By James Mossop
The last putt drops, the player’s score is flashed on to the electronic scoreboard and minutes later Tiger Woods is addressing the world’s golfing media, answering questions and delivering details of every shot made at the Open Championship.
Few sports serve the hacks as efficiently and as effectively as golf.
For that we must, in many ways, thank the diligence of the Association of Golf Writers who, over the years, have worked closely with the Royal and Ancient Golf Club and the various tours. Add in Wi-fi services, instant transcription of interviews swiftly circulated and, as they say, “the job’s a good un”.
It was not always like this. Where once there was a canvas tent with a couple of tables and chairs, there now stands a structure to house hundreds of writers with TV screens and a cafeteria that provides anything from bangers and mash to chicken curry to John Smith’s Extra Smooth to Bordeaux red.
I am indebted to Michael McDonnell, former golf correspondent of the Daily Mail and president of the aforementioned AGW, who has edited a book of golf writing reminiscences with the title Forgive Us Our Press Passes in which fond memory of times before my first Open, in 1967, are recalled with humour and affection.
It is easy to imagine the difficulties of trying to report golf matches in that relative Stone Age of the 1920s and ’30s. At the Old Course of St Andrews, for instance, in 1938, the Press Association called up local military units with radio operators and hid them behind a wall where they relayed scores to messengers who dashed to a control room with their hole-by-hole (well, almost) scores.
On another occasion, the 1923 Amateur Championship at Deal, a team of racecourse tic-tac men was hired. They invented a form of semaphore and signalled to someone with a high-powered telescope. He then handed the scores to a fit young cyclist who would pedal furiously to the local telegraph office. Alas, as the match closed at the 12th, a storm of hail and sleet erupted and the lens clogged up and the tic-tac observer was completely stymied.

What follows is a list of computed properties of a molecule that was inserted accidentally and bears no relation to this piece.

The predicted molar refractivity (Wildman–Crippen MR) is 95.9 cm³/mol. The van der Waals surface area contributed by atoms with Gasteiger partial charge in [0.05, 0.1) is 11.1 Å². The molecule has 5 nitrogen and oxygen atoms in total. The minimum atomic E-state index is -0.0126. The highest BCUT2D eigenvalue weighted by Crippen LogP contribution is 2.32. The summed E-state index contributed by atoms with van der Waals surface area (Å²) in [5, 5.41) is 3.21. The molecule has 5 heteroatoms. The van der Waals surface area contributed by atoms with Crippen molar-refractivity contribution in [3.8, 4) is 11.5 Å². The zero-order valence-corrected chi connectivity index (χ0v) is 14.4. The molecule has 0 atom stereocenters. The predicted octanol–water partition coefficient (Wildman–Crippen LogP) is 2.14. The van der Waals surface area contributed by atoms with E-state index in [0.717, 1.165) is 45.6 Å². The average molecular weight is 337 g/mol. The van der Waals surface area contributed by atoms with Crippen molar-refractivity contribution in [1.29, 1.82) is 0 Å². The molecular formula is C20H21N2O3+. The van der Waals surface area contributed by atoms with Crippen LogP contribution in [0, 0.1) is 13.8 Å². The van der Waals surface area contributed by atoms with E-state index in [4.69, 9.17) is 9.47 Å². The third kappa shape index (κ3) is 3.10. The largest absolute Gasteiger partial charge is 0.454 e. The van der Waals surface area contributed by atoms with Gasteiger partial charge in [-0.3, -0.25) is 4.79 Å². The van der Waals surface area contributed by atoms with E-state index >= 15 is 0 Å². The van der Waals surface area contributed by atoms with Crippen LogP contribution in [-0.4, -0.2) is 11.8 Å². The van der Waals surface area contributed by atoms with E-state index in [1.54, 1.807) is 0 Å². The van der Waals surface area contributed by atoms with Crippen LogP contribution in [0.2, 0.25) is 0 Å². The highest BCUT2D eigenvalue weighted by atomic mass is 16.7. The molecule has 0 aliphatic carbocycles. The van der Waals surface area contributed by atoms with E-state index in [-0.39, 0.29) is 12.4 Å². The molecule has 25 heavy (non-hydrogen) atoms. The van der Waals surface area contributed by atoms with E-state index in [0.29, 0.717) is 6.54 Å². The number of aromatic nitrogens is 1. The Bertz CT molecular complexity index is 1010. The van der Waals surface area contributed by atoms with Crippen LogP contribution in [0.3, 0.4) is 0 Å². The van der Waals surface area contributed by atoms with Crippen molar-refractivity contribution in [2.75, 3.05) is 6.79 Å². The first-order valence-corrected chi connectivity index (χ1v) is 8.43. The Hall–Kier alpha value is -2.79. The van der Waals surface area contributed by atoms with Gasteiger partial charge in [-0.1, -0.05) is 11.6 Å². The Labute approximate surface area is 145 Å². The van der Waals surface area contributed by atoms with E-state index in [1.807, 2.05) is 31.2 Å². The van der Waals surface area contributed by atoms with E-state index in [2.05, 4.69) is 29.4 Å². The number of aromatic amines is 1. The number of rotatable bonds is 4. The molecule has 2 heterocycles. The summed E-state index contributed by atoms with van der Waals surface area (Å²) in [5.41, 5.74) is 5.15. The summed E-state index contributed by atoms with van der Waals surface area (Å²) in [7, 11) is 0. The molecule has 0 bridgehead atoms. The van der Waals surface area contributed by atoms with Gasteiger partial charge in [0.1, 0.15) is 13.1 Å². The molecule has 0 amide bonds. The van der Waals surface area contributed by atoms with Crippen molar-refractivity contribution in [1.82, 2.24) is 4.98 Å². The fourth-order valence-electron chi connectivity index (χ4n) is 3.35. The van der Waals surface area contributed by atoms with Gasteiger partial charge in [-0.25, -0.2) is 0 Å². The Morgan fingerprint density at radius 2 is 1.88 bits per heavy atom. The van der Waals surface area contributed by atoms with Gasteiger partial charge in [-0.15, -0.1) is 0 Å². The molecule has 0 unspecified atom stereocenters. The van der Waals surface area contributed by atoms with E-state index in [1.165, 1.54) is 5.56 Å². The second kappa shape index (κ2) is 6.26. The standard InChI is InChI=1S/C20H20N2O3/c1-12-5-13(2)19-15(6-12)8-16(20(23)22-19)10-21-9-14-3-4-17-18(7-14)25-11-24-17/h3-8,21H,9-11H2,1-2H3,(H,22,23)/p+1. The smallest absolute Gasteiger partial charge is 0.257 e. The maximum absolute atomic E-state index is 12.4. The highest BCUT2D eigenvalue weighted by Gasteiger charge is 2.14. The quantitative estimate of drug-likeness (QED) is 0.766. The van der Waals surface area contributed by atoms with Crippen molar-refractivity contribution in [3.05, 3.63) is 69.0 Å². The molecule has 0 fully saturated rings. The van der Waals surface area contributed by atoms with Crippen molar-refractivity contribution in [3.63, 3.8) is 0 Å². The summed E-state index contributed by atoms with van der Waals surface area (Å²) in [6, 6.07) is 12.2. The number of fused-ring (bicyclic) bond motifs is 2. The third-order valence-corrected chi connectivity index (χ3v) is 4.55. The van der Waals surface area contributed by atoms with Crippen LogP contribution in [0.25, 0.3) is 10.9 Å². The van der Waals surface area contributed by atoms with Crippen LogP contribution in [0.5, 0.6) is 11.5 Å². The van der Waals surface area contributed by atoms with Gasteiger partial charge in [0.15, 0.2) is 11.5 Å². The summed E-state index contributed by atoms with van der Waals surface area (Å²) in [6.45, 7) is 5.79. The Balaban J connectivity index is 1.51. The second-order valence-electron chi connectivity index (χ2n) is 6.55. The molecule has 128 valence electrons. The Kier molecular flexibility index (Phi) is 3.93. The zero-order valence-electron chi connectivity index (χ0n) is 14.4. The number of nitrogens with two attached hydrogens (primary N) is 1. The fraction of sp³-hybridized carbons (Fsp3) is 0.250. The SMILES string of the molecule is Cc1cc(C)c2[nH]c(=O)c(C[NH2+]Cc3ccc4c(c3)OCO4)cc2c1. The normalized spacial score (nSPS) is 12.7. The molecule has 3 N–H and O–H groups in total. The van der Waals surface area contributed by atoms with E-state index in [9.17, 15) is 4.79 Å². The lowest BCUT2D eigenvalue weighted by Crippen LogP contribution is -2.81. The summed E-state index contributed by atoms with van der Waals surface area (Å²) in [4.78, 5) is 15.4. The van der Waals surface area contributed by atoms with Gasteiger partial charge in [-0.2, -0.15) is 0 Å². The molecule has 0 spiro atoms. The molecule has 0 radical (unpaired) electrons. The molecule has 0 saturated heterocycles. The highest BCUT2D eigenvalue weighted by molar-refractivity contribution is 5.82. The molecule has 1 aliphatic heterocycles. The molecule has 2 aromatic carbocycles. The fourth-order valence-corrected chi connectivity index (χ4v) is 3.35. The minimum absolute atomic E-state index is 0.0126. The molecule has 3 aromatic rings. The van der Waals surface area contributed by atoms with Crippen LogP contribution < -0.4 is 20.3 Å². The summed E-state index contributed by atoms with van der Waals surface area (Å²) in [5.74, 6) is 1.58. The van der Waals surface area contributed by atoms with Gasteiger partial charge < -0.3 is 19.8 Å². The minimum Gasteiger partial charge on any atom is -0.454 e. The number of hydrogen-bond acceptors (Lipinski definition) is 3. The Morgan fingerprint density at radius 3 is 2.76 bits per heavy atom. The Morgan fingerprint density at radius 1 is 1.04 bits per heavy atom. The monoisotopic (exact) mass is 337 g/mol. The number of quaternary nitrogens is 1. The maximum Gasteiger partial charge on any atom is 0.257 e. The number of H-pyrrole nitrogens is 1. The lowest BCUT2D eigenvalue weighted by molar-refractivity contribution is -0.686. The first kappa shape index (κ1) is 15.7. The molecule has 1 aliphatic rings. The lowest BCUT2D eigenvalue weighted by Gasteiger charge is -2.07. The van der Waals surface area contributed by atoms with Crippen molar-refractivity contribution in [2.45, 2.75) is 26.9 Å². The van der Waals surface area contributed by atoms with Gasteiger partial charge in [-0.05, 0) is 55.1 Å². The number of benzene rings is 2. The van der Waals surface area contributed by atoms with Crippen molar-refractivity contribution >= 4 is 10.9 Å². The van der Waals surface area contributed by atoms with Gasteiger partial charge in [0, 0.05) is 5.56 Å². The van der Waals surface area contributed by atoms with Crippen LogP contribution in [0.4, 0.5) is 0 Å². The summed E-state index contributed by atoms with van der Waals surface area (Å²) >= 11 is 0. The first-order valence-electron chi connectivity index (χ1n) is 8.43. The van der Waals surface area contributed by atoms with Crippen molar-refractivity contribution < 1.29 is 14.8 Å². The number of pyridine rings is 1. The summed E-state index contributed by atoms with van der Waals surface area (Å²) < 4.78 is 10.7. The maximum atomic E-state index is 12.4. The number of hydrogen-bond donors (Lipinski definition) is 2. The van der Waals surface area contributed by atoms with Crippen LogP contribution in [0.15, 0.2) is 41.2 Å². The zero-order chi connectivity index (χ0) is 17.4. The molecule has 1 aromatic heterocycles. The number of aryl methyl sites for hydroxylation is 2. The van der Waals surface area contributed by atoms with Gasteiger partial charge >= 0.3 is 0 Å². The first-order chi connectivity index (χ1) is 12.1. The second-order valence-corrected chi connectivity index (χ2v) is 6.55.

We’ve all heard the one about the copy-taker and his or hers tired query: “Is there much more of this?”
Copy-takers may be largely redundant now that modern technology has taken over but I am particularly fond of the account of the talented Eleanor Helme trying to dictate a report of the 1920 French Ladies’ Championship.
“Unfortunately a non-golfer was at the other end. Stymie, chip, bunker, dormy were Greek to him and all the time the voice of the French operator, at first polite, then insistent and then furious buzzed through my ears ‘Etes-vous fini, Madame?’
“It seemed as if I would never finish and then, silence. We were cut off and an apologetic postmaster explained there was a very important conference 20 miles away in Boulogne and perhaps Mr Lloyd George was wanting to speak to London. The lesser must sometimes interfere with the great.”
All of us have stories to tell about incidents when delivering copy. The telephone strike that occurred during the 1978 Open at St Andrews was a test of initiative. I was grateful for the late Ronald Heager coming to an agreement with a householder living alongside the 18th fairway.
Now the clatter of typewriters has been replaced with the soft tap of the laptop. Technology and wireless means that often we don’t need telephone lines.
Covering golf is a joy.
James Mossop covered the Open Championship at Royal Liverpool GC, Hoylake, for the Sunday Telegraph
Forgive Us our Press Passes is published by Lennard Associates, Mackere End, Harpenden, Herts, AL5 5DR and may be obtained from them at Â£10.